In an Exchange-to-GroupWise update, as shown below, AD sends object records for its entire ou=users container, which in AD includes the contact records in cn=cmg, a subcontainer within ou=users. The CMG Directory Connector therefore (3) filters (removes) the objects that were in the source cn=cmg container, to prevent object looping, before finally (4) passing the filtered object data on to a shared GroupWise address book. As noted above, the GroupWise shared address book is reserved for CMG use, to keep external AD objects separate from Novell’s own local users, to prevent looping.

Each of the query–reply processes illustrated above is defined within the CMG Directory Connector as one connector. Two connectors defined for opposite directions, and run sequentially, together facilitate a bidirectional update.

The DC lets you define as many connectors as you need to facilitate separate directory updates for different administrative entities or geographic locations, etc., and/or for updates among multiple directory servers on either or both sides. If multiple AD-to-GroupWise connectors are defined, you can define them to flow to different, separate shared address books.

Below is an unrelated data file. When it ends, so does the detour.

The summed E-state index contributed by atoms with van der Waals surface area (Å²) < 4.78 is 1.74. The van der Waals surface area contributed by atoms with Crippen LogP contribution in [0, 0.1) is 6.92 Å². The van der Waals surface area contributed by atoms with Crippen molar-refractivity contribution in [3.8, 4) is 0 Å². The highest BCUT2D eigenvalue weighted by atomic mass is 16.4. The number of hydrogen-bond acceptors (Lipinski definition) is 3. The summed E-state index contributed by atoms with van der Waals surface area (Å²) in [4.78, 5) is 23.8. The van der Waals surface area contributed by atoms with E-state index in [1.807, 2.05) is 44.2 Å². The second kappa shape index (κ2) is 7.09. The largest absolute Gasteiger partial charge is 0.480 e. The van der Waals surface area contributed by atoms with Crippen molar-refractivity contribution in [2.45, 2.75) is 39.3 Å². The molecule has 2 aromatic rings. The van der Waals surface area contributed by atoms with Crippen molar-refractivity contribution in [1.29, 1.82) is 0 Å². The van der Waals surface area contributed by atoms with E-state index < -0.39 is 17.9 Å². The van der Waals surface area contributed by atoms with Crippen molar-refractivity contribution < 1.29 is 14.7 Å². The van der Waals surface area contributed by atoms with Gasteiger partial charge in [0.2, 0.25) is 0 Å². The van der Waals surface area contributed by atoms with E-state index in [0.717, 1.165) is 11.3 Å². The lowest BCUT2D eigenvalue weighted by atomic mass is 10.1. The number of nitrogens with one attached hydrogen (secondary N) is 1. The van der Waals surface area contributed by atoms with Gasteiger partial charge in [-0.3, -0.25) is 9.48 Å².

CMG’s Directory Connector service is started manually, and once started it runs continuously. The DC service is idle most of the time except for periodic momentary checks to determine whether a defined connector is scheduled to run. If so, the service verifies that any prerequisite connectors have already run, and then launches the connector. When the connector finishes, the DC service returns to its idle state, waiting for the next scheduled connector.